>  64bit multiplication can be done by using bit shifts.
>
> Before making claims about what is faster, I guess I'd like to see
> some actual numbers for the different versions on several different
> architectures.
>
You'll get them. I contributed the benchmark into OctaveForge, and
I'll want people try the patch and report what results they've seen.
> BTW, how much faster are we talking about here?
I already did some benchmarks, but I have changed the code
significantly since, so I don't have uptodate numbers now.
>From the old results, I see that in adding two signed 32bit integers
there was 113% speedup with version 1 compared to current
implementation and 173% with version 2 (the speedup is measured as
`old_time / new_time  1' (in %)). This may not correspond exactly to
the codes above. Also, especially with version 2, it somewhat depends
on how often the overflow occurs (normally, it occurs infrequently,
and I think this gives version 2 another speed advantage on
architectures using branch prediction).
>
> Although speed is nice, I think it would be better to spend time
> working on missing features first.
>
Well, as I said before, it did start as a hunt for missing feature
(int64 arithmetics). And I realized that the present method (using
doubles) would not work, and when I wrote addition and subtraction for
64bit ints, I could just as well make it a template and use it for
other integers, especially if it would improve performance, which it
did, etc.
Maybe you're right, all this may really be quite useless. Perhaps
someone can comment on whether they use (or want to use) integer
arithmetics in Octave, and whether they care about its speed?

RNDr. Jaroslav Hajek
computing expert
Aeronautical Research and Test Institute (VZLU)
Prague, Czech Republic
url: www.highegg.matfyz.cz


On 10Sep2008, Jaroslav Hajek wrote:
 On Tue, Sep 9, 2008 at 10:38 PM, John W. Eaton < [hidden email]> wrote:
 > On 9Sep2008, Jaroslav Hajek wrote:
 >
 >  Addition and subtraction can be done using just the native operations.
 >  For instance, addition can be done like this:
 > 
 >  T add (T x, T y)
 >  {
 >  T u;
 >  if (x >= 0)
 >  {
 >  u = std::numeric_limits<T>::max ()  x;
 >  if (y > u)
 >  ftruncate = true;
 >  else
 >  u = y;
 >  }
 >  else
 >  {
 >  u = std::numeric_limits<T>::min ()  x;
 >  if (y < u)
 >  ftruncate = true;
 >  else
 >  u = y;
 >  }
 >  return x + u;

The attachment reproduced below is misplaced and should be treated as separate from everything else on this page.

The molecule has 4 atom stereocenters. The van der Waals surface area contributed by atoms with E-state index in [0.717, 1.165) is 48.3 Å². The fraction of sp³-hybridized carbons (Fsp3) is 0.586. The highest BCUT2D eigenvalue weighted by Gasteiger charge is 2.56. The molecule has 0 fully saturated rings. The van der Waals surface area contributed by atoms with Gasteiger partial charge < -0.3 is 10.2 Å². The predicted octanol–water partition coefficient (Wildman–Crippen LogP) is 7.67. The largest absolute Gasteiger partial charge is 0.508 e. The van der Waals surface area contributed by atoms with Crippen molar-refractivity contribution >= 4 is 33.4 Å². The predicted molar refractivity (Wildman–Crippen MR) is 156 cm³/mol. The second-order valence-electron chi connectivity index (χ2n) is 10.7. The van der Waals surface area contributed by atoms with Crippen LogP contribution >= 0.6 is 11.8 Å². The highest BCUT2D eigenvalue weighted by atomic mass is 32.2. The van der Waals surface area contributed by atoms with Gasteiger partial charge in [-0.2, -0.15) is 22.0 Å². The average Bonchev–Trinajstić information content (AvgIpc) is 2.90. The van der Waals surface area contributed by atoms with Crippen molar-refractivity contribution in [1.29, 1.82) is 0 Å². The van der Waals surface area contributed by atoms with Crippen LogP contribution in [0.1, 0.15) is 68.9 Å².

>  }
 >
 > Where is ftruncate declared and how is it used?

 I converted the single int flag to individual boolean flags for each
 exception (truncate, nan, nonint). After all, they were always used
 separately.
OK, I forgot about exceptions.
 > Maybe you would also want to check x == 0 and y == 0? Something like

 Why? It's handled in the code above. But I can try and report the
 benchmark results.
It seems like it would be faster to avoid the extra operations when
either x or y is exactly zero.
 > BTW, how much faster are we talking about here?

 I already did some benchmarks, but I have changed the code
 significantly since, so I don't have uptodate numbers now.

 >From the old results, I see that in adding two signed 32bit integers
 there was 113% speedup with version 1 compared to current
 implementation and 173% with version 2 (the speedup is measured as
 `old_time / new_time  1' (in %)). This may not correspond exactly to
 the codes above. Also, especially with version 2, it somewhat depends
 on how often the overflow occurs (normally, it occurs infrequently,
 and I think this gives version 2 another speed advantage on
 architectures using branch prediction).
OK.
 > Although speed is nice, I think it would be better to spend time
 > working on missing features first.
 >
 Well, as I said before, it did start as a hunt for missing feature
 (int64 arithmetics). And I realized that the present method (using
 doubles) would not work, and when I wrote addition and subtraction for
 64bit ints, I could just as well make it a template and use it for
 other integers, especially if it would improve performance, which it
 did, etc.
By "missing features" I was thinking of things that are present in
Matlab but not Octave, so they would be missed by people trying to
port code from Matlab to Octave. I think we see a lot more complaints
about those kinds of things than we do about features that are just
generally missing from both Octave and Matlab.
But if you've already done most of the work, then I don't see why we
can't include it. I would prefer to see it done in stages if
possible. Also, we really must have configure checks to make sure the
assumptions required for your code to work are valid.
 Maybe you're right, all this may really be quite useless. Perhaps
 someone can comment on whether they use (or want to use) integer